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Burning Down the “House” 

Henley Street's erratic take on Ibsen.

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With all the hype around Henley Street Theatre Company's final production of the season, Henrik Ibsen's “A Doll's House,” and the high-quality productions it has produced so far this year, something glorious is expected. But as Torvald disappoints Nora in Ibsen's plot, so does the play.

Director Anna Johnson has interpreted the play almost literally to the stage. The combination of the stiff direct script and Johnson's use of her actors as emotionless, one-dimensional characters gives the effect of a child's simple interpretation of human nature in which people can make dramatic personality changes in minutes. 

The actors move about the set like marionettes — mere vehicles for delivering the words — making Ibsen's first realist play more stylized than realistic. This means that one goes to see this production for the social message rather than the production itself.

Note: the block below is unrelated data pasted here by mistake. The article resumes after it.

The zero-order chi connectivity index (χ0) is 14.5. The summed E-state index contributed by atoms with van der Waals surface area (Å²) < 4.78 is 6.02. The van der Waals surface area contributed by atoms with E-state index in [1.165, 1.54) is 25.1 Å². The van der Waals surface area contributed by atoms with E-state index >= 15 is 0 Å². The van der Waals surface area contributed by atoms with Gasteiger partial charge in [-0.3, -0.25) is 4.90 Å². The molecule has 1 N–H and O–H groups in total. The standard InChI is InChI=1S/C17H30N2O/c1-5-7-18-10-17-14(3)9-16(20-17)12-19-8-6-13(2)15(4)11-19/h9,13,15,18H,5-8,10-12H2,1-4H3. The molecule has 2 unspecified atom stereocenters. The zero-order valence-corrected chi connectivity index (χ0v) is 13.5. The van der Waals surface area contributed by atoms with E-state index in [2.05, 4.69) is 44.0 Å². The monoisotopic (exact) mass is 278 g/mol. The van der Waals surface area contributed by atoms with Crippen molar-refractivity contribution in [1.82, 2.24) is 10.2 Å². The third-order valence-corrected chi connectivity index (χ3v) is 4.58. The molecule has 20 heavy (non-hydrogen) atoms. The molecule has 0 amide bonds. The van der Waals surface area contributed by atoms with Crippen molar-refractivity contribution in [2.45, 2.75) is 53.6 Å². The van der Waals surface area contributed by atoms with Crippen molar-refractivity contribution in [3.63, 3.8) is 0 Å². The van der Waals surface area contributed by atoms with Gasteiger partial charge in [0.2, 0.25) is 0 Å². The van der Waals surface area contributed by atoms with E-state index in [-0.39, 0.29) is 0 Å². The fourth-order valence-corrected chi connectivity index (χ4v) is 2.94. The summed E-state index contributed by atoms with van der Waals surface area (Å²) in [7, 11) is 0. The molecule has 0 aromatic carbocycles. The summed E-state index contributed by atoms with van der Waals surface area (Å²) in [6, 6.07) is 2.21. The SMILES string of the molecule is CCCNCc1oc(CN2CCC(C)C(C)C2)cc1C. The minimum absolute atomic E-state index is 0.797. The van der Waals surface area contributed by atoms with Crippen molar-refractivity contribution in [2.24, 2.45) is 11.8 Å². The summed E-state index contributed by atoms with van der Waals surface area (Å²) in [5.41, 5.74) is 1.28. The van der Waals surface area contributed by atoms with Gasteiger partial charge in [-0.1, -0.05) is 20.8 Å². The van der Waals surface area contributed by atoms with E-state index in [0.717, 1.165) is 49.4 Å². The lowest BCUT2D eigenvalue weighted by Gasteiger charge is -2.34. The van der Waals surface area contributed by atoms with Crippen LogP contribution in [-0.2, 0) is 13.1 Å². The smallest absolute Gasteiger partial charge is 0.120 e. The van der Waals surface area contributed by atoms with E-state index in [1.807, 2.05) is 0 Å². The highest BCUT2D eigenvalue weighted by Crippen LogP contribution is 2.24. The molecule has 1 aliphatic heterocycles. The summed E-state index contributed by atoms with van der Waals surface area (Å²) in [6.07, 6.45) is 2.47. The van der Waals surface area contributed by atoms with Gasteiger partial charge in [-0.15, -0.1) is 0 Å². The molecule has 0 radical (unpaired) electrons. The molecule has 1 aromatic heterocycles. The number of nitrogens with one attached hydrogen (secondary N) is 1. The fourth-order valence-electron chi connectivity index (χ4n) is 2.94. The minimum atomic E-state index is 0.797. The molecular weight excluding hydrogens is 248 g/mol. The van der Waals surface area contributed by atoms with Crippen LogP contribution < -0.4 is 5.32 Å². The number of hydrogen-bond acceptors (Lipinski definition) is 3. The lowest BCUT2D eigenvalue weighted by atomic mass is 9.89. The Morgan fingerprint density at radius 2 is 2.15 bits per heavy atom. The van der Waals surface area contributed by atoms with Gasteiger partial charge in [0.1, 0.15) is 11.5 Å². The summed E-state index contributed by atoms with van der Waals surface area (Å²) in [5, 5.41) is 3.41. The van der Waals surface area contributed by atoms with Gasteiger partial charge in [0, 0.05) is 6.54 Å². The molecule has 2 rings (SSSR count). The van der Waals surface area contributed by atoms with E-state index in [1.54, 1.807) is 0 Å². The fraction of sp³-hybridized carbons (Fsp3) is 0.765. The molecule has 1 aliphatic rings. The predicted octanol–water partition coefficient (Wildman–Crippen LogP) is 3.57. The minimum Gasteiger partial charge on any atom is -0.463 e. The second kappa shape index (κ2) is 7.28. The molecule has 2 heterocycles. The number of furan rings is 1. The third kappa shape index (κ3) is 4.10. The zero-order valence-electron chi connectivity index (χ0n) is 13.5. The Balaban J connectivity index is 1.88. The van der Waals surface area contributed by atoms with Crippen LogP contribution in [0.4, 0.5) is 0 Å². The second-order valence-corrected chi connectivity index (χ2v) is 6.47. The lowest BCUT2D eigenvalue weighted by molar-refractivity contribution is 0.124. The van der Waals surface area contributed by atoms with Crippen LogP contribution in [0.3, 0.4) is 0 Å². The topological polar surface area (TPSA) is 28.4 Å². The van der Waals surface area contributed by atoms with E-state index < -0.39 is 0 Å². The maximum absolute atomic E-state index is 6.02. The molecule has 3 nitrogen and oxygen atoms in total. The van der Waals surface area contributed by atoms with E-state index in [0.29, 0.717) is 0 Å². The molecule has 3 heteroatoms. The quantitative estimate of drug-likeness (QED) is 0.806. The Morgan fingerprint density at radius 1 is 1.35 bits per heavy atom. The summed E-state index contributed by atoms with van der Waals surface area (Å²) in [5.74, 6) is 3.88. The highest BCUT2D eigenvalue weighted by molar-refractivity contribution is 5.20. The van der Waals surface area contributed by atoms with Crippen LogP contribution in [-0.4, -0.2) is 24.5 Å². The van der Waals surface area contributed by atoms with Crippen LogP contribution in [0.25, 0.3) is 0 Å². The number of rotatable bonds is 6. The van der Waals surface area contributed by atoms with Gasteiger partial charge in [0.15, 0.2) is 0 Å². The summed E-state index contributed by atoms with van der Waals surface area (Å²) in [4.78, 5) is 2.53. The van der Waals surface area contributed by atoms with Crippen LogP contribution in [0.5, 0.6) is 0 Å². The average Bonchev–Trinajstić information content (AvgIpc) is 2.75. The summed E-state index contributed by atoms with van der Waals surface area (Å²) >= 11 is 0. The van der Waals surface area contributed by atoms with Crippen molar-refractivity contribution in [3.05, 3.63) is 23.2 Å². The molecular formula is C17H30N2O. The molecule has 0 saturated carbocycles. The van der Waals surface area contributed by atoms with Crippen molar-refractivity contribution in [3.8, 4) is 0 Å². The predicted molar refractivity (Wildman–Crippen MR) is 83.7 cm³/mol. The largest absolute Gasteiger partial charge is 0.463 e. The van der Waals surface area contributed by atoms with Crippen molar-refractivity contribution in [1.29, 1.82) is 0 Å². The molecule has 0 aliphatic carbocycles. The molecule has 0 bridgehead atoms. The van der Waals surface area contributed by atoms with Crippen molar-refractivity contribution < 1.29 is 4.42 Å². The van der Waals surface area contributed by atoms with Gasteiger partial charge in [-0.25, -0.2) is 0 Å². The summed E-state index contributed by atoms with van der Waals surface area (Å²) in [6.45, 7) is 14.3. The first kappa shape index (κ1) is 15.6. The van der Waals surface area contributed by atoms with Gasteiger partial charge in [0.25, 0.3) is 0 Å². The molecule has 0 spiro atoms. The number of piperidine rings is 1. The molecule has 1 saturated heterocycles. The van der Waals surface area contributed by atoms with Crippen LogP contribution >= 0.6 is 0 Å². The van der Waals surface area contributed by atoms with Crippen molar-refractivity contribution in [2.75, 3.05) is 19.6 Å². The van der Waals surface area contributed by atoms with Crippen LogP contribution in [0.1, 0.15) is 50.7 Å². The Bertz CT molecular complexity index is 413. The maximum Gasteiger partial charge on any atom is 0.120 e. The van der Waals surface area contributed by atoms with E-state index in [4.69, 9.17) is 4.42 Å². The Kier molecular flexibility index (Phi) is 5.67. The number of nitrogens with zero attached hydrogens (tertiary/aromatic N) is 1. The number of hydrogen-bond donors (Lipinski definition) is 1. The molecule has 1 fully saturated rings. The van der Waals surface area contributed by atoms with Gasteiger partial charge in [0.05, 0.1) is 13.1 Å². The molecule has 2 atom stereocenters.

And what a social message it is. Ibsen explores the inconsistencies of the acceptable social roles available to women in the late 1800s through each of the female characters. Anne Marie (Jolene Carroll), the maid, must sacrifice raising her own child to take the job of raising other people's children. A widowed woman, like Kristine Linde (Jennifer Frank), could hold a job and support herself but a married woman is little more than the property of her husband and perceived as incapable.

Jennie Meharg proves the exception to the cast. She's able to transcend the dry script and make her Nora vibrantly childlike in the beginning and a self-aware woman at the end. She's a fantastic actress and a joy to watch while she prances about David Clark's beautifully decorated set in lovely costumes designed by Patricia S. Morris.

The production is a bit long and at points quite dry, but Meharg's performance is worth the ticket price.

“A Doll's House” runs on selected dates through May 29 at Pine Camp Arts Center. For information call 340-0115 or go to henleystreettheatre.org.

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